(34) God in heaven sees the tears of the afflicted, and puts an end to men's sorrows, and (35) it was this goodness of God that now made Leonard a witness of this most painful scene. (36) As, pale and trembling, he stammered a few broken words, the mother and children became aware of his presence. (37) The children's sobs at once ceased. "Mother, mother," they cried, "here's father come home!" It is thus that when a wild flood or devouring fire ceases its ravages, the first terror subsides, and is succeeded by a dumb, calm sorrow.


(1) What is the name of the woman in Bonal who brings up her children better than all the rest? (2) What is her husband's name? (3) What is he? (4) How many children has he? (5) How do the children behave? (6) What is the father's failing? (7) How does he often act when he is at the inn? (8) What is the state of the village? (9) What is the result of this demoralization? (10) Whose fault is it chiefly? (11) Why is it his fault? (12) What did he consider more than his people? etc., etc.


1. Children who are well brought up are obedient, goodtempered, clean, tidy, and affectionate.

2. In the ale-house men sometimes act like madmen.

3. It is the same with towns and villages as with individuals: demoralization ends in unhappiness.

4. Demoralized men respect neither law nor gospel.

5. The more demoralized a country is, the more is it infested by clever scoundrels whose only occupation and livelihood consists in cheating honest, simple folk out of their money.

6. He who thinks less of his inferiors than of his dogs or preserves, is the cause of much evil in the world, and incurs a grave responsibility.

7. There is a certain kind of repentance which has no reality, and is without effect on men's actions.

8. A bad conscience deprives men of the power of helping themselves.

9. A bad father brings a thousand troubles on his wife and children.

10. When children are good and thoughtful, kind and God-fearing, their troubles cause their parents double pain. 11. God who is in heaven puts an end to man's distress.

Such was the beginning of the great work by which Pestaozzi hoped to show the public that Leonard and Gertrude was not merely a tale, but a popular manual of education for every age.

The author, however, gave up the idea of publishing it, and we cannot help thinking that he was right. But he was anxious to continue the story he had begun with so much success, and in 1783 a second volume of Leonard and Gertrude appeared, in 1785, a third, and in 1787, a fourth.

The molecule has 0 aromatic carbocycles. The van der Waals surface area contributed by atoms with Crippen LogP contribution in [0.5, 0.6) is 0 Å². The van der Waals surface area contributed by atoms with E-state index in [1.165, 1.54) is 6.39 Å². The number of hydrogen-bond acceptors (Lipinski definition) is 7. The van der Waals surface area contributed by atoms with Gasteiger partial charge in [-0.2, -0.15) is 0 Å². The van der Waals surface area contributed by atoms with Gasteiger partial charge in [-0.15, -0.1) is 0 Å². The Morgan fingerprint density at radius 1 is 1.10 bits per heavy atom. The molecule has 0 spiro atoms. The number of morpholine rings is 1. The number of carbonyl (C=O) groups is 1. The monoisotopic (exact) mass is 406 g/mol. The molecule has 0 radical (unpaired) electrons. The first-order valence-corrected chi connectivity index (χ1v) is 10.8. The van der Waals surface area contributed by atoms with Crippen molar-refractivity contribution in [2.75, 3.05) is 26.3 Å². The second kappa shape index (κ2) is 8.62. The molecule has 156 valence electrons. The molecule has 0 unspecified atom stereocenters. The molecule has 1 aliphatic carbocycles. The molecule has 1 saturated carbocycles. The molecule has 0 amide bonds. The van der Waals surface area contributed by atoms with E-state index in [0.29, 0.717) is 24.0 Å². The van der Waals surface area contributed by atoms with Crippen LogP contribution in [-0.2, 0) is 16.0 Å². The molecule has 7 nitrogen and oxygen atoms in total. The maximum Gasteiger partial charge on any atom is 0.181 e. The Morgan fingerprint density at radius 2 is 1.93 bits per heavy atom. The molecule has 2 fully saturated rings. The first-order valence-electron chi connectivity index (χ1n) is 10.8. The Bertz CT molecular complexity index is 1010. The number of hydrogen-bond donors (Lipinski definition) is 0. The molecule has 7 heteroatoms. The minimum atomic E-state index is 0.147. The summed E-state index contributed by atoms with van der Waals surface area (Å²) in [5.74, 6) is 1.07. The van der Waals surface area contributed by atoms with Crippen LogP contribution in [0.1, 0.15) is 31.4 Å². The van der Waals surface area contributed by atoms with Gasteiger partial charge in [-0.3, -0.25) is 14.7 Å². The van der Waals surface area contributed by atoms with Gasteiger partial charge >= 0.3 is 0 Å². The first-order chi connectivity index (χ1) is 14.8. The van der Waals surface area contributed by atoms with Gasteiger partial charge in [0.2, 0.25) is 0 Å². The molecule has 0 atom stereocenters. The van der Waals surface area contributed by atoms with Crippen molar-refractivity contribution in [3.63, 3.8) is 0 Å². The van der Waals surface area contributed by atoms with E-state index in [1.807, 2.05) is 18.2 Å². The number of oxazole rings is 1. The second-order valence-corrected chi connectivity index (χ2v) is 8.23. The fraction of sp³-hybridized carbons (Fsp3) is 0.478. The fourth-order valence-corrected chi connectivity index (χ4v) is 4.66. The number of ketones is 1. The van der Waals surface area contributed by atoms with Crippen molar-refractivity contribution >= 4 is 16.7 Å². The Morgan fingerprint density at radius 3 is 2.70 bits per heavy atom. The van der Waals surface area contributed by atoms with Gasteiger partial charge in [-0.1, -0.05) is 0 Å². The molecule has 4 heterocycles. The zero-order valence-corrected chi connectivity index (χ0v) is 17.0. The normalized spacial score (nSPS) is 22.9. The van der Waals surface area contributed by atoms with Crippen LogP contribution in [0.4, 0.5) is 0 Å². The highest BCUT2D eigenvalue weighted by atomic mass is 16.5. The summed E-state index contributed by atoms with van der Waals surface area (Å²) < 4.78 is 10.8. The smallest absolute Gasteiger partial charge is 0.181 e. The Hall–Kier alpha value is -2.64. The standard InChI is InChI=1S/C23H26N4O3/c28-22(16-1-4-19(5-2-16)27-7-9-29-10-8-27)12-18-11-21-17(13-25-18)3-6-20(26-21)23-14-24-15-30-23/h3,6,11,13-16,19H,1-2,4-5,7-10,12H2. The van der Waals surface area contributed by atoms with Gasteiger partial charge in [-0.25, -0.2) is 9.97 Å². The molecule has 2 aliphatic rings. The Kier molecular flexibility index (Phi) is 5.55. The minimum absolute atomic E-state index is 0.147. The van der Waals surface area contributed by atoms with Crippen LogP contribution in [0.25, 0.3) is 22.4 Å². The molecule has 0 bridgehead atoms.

The fourth volume was dedicated to Felix Battier, a merchant in Basle, by whose help he had been able to continue at Neuhof, after the failure of his first experiments. In this dedication, dated the 1st April, 1787, Pestalozzi expresses himself as follows:

"My friend! you found me a bruised plant by the wayside, and you preserved me from being trodden under foot. Read these pages, and accept my thanks, for my most im

portant views would never have ripened without your help. The burden of my experiences is still heavy upon me. I still have the picture of my work before me, but only as in a dream. As long as I breathe I shall keep my end steadily in view, and shall only be happy in so far as I succeed in realizing the ideas which inspired my first undertakings.”

The four-volume work contains a complete account of the regeneration of the village of Bonal, the result of the combined effects of law, religion, education, and a careful administration. Pestalozzi called it, Leonard and Gertrude: a Book for the People, but "the people" took very little notice of it. The numerous readers of the first volume had enjoyed it simply as a novel, without in the least caring for the lessons it contained. The three other volumes, in which the action is less sustained and less dramatic, and in which educational, economical, and social questions occupy a very large place, had much less success. They had no interest for any but the most thoughtful people, and even thoughtful people found parts of them beyond their comprehension, so far was their author ahead of his time. The reforms he advocated were then felt to be entirely impracticable, and yet most of the great economical and moral improvements of which Switzerland is proud to-day were suggested by Pestalozzi in this book.

We find, for instance, the abolition of commonage, the division of unproductive parish-land, only requiring the care of an owner to become a source of wealth, the redemption of tithes, the institution of savings-banks, the organization of reformatory schools, the abolition of hanging, and, lastly, the establishment of good primary schools, caring no less for moral than material needs. But for some of these reforms Switzerland had to wait thirty years after the publication of Leonard and Gertrude, for others sixty, for others eighty

Count Zinzendorf, the Austrian Minister of Finance, had vainly endeavoured to induce Pestalozzi to go to Vienna. On the 26th of April, 1784, after receiving the continuation of Leonard and Gertrude, he wrote to him as follows:


"Your plans and efforts for the education of the poor, the reform of vicious children, and more particularly what